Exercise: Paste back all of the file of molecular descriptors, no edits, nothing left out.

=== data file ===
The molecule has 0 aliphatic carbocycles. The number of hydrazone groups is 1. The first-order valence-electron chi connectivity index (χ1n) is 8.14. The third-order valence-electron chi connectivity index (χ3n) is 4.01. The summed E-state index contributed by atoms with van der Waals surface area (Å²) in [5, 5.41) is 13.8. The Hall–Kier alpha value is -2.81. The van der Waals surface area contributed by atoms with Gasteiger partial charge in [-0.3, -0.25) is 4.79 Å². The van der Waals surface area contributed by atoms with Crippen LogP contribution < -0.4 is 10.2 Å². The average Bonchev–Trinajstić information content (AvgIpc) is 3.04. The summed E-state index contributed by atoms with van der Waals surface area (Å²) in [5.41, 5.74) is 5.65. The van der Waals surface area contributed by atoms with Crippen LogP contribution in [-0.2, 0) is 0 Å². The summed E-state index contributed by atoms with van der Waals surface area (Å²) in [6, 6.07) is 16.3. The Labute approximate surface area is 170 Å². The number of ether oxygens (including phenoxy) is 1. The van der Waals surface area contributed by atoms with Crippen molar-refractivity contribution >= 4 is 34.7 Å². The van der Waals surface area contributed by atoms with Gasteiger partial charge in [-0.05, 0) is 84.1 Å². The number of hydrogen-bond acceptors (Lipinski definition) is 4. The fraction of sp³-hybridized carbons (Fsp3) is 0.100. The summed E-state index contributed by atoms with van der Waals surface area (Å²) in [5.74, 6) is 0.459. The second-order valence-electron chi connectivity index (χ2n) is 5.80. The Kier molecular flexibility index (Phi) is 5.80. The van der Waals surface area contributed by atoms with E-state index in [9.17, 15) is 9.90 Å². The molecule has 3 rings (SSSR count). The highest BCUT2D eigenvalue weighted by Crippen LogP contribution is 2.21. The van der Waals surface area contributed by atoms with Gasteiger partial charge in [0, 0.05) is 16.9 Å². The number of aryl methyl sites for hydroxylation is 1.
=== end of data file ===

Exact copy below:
The molecule has 0 aliphatic carbocycles. The number of hydrazone groups is 1. The first-order valence-electron chi connectivity index (χ1n) is 8.14. The third-order valence-electron chi connectivity index (χ3n) is 4.01. The summed E-state index contributed by atoms with van der Waals surface area (Å²) in [5, 5.41) is 13.8. The Hall–Kier alpha value is -2.81. The van der Waals surface area contributed by atoms with Gasteiger partial charge in [-0.3, -0.25) is 4.79 Å². The van der Waals surface area contributed by atoms with Crippen LogP contribution < -0.4 is 10.2 Å². The average Bonchev–Trinajstić information content (AvgIpc) is 3.04. The summed E-state index contributed by atoms with van der Waals surface area (Å²) in [5.41, 5.74) is 5.65. The van der Waals surface area contributed by atoms with Crippen LogP contribution in [-0.2, 0) is 0 Å². The summed E-state index contributed by atoms with van der Waals surface area (Å²) in [6, 6.07) is 16.3. The Labute approximate surface area is 170 Å². The number of ether oxygens (including phenoxy) is 1. The van der Waals surface area contributed by atoms with Crippen molar-refractivity contribution >= 4 is 34.7 Å². The van der Waals surface area contributed by atoms with Gasteiger partial charge in [-0.05, 0) is 84.1 Å². The number of hydrogen-bond acceptors (Lipinski definition) is 4. The fraction of sp³-hybridized carbons (Fsp3) is 0.100. The summed E-state index contributed by atoms with van der Waals surface area (Å²) in [5.74, 6) is 0.459. The second-order valence-electron chi connectivity index (χ2n) is 5.80. The Kier molecular flexibility index (Phi) is 5.80. The van der Waals surface area contributed by atoms with E-state index in [9.17, 15) is 9.90 Å². The molecule has 3 rings (SSSR count). The highest BCUT2D eigenvalue weighted by Crippen LogP contribution is 2.21. The van der Waals surface area contributed by atoms with Gasteiger partial charge in [0, 0.05) is 16.9 Å². The number of aryl methyl sites for hydroxylation is 1.